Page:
Is Your Life Defined By Circumstances?

In my last blog, I talked about the difference between your life and your situation.  It’s very easy – human, you might even say – to define yourself by where you are and what you’re dealing with.  You’re the one-legged runner.  You’re the single mom of three.  The guy in line in unemployment.  The blind guy.   The woman watching her beloved mother die.

Reality can be beautiful, it can be calm and predictable, but it can also be harsh.   I’m not suggesting that you deny reality or refuse to share your story; your story is important, and often, as in the case of Dr. Randy Pausch in my last blog, is a gift to others, showing them how positive thought can change the impact of reality.   In his Last Lecture, Dr. Pausch put it this way:  “We can’t change the cards we are dealt, just how we play the hand.  If I’m not as depressed as you think I should be, I’m sorry to disappoint you.”  Later, he said, “It is not about achieving your dreams but living your life.”

What does this mean?  Something different for each of us, because we are each unique.

  • For Corrie ten Boom, her life situation was frightening.  In 1940, the Nazis invaded her homeland, the Netherlands, bringing with them their intention to exterminate the Jews.  But Corrie’s life was built on her faith and compassion.  In 1942, at the age of 50, the mild watchmaker became very active in the Dutch underground, hiding and rescuing countless Jews.
  • Prudence Mabhena was born severely disabled into a society where disabilities area associated with witchcraft.  Her life situation was one of abandonment and abuse, but her life was her passion and love, which was expressed through music.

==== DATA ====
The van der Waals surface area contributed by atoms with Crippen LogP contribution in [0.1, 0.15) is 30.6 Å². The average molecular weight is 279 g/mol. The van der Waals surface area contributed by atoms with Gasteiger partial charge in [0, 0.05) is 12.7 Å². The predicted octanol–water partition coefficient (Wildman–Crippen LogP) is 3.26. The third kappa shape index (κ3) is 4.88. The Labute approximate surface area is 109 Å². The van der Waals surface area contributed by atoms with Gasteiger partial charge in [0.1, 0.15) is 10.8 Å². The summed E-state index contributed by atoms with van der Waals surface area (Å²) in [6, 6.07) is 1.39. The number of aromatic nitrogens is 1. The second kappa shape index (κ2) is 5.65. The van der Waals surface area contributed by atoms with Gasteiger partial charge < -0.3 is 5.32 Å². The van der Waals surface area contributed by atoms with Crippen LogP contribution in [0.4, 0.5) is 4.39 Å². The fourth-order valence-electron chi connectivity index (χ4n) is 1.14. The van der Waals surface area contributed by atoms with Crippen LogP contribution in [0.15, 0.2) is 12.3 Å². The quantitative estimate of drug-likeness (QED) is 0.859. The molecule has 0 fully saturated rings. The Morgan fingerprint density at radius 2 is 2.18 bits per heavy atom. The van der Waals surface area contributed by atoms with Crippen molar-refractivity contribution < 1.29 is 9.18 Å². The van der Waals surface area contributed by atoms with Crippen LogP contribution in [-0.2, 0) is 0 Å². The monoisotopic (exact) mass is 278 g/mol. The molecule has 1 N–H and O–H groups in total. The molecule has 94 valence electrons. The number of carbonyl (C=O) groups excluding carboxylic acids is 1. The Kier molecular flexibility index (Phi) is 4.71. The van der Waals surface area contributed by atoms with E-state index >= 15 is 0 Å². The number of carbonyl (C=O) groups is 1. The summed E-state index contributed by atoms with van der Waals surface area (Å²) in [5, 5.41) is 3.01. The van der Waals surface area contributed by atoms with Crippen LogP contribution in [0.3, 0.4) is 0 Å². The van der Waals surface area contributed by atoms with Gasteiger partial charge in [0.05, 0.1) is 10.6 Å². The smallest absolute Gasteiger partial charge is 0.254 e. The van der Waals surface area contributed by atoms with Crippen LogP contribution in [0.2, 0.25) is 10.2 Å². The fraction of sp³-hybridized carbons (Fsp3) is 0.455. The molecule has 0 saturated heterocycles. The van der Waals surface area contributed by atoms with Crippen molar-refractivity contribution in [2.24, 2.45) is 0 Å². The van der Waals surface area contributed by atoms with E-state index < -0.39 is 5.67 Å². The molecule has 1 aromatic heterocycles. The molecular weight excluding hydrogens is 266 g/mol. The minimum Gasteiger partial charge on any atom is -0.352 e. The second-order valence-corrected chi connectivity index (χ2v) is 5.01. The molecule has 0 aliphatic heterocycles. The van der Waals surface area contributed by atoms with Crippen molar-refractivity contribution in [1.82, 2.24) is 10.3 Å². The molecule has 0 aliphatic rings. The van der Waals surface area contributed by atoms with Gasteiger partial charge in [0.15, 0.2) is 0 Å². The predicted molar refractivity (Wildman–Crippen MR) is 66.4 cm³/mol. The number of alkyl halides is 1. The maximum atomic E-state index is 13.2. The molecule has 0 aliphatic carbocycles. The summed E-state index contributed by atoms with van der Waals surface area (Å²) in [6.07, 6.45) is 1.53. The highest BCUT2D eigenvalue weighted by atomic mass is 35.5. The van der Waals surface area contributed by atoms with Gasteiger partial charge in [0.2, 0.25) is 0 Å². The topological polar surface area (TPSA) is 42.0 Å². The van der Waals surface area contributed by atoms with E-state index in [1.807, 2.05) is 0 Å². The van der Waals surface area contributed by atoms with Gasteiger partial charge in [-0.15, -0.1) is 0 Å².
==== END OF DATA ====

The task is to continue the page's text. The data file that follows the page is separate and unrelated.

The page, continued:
• Last April, Vail Resorts in Colorado and Lake Tahoe was feeling the strain of the downturned economy, and CEO Rob Katz was prepared for more hard times.  This life situation made Vail Resorts, and, by extension, Rob Katz, victims of global economic fluctuations that were well beyond their control.  But Rob Katz’s life was that of a steward, overseeing the company and protecting the interests of its members, so he made hard decisions.  Most employees were asked to take pay cuts, ranging from 2.5% for seasonal employees to 10% for executives.  And Rob Katz, whose salary was $840,000, gave himself the largest pay cut of all:  100%.  “If I was going to ask someone making $8 an hour to take a pay cut,” he said, “they needed to know I was doing something that would really affect me.”

I intentionally selected three widely different examples, so you can see how universal the life/life situation distinction is and what a difference positive thought makes in the outcome.  I don’t know what you’re dealing with, but whatever it is, your life is more than your situation.   You may not be able to choose your situation.  Corrie ten Boom wouldn’t have chosen to have the Nazis invade her country, and she certainly wouldn’t have chosen to have ended up in a concentration camp where she watched her beloved sister weaken and die.  But she chose how to respond to the reality.

What’s bigger – your realities?  Or your power to choose?  If you understand this, you have the key to make major changes in your life, regardless of your life situation.

Roger K. Allen, Ph.D. is an expert in personal transformation, leadership, and teams. His tools and methods have helped hundreds of businesses and tens of thousands of people transform the ways they work and live. To learn more, visit


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